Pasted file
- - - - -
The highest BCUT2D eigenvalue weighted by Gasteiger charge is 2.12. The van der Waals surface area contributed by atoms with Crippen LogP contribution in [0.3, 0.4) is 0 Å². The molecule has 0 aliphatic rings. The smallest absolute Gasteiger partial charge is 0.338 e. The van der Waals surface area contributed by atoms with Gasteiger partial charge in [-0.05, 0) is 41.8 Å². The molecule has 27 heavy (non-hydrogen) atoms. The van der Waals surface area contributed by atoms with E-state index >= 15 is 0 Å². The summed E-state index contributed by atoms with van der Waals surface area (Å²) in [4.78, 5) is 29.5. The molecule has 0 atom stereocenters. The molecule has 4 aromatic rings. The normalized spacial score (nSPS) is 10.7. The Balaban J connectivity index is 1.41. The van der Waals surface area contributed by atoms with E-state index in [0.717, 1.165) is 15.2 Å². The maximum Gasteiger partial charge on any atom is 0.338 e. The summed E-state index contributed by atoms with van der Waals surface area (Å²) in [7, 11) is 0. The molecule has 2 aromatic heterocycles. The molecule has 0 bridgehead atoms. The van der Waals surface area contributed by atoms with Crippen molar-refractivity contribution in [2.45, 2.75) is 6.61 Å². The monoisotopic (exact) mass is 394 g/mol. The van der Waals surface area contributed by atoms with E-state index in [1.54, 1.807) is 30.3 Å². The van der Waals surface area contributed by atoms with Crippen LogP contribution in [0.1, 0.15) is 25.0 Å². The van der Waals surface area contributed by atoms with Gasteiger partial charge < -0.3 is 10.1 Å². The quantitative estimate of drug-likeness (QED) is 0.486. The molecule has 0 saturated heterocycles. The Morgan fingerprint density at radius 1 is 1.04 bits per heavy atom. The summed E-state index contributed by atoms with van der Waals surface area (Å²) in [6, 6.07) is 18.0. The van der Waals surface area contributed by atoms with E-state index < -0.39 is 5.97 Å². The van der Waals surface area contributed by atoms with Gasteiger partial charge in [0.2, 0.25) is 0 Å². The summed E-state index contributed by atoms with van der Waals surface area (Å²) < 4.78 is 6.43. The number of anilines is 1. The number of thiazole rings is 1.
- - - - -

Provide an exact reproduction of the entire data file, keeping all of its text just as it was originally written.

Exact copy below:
The highest BCUT2D eigenvalue weighted by Gasteiger charge is 2.12. The van der Waals surface area contributed by atoms with Crippen LogP contribution in [0.3, 0.4) is 0 Å². The molecule has 0 aliphatic rings. The smallest absolute Gasteiger partial charge is 0.338 e. The van der Waals surface area contributed by atoms with Gasteiger partial charge in [-0.05, 0) is 41.8 Å². The molecule has 27 heavy (non-hydrogen) atoms. The van der Waals surface area contributed by atoms with E-state index >= 15 is 0 Å². The summed E-state index contributed by atoms with van der Waals surface area (Å²) in [4.78, 5) is 29.5. The molecule has 0 atom stereocenters. The molecule has 4 aromatic rings. The normalized spacial score (nSPS) is 10.7. The Balaban J connectivity index is 1.41. The van der Waals surface area contributed by atoms with E-state index in [0.717, 1.165) is 15.2 Å². The maximum Gasteiger partial charge on any atom is 0.338 e. The summed E-state index contributed by atoms with van der Waals surface area (Å²) in [7, 11) is 0. The molecule has 2 aromatic heterocycles. The molecule has 0 bridgehead atoms. The van der Waals surface area contributed by atoms with Crippen molar-refractivity contribution in [2.45, 2.75) is 6.61 Å². The monoisotopic (exact) mass is 394 g/mol. The van der Waals surface area contributed by atoms with E-state index in [1.54, 1.807) is 30.3 Å². The van der Waals surface area contributed by atoms with Crippen LogP contribution in [0.1, 0.15) is 25.0 Å². The van der Waals surface area contributed by atoms with Gasteiger partial charge < -0.3 is 10.1 Å². The quantitative estimate of drug-likeness (QED) is 0.486. The molecule has 0 saturated heterocycles. The Morgan fingerprint density at radius 1 is 1.04 bits per heavy atom. The summed E-state index contributed by atoms with van der Waals surface area (Å²) in [6, 6.07) is 18.0. The van der Waals surface area contributed by atoms with E-state index < -0.39 is 5.97 Å². The van der Waals surface area contributed by atoms with Gasteiger partial charge in [0.2, 0.25) is 0 Å². The summed E-state index contributed by atoms with van der Waals surface area (Å²) < 4.78 is 6.43. The number of anilines is 1. The number of thiazole rings is 1.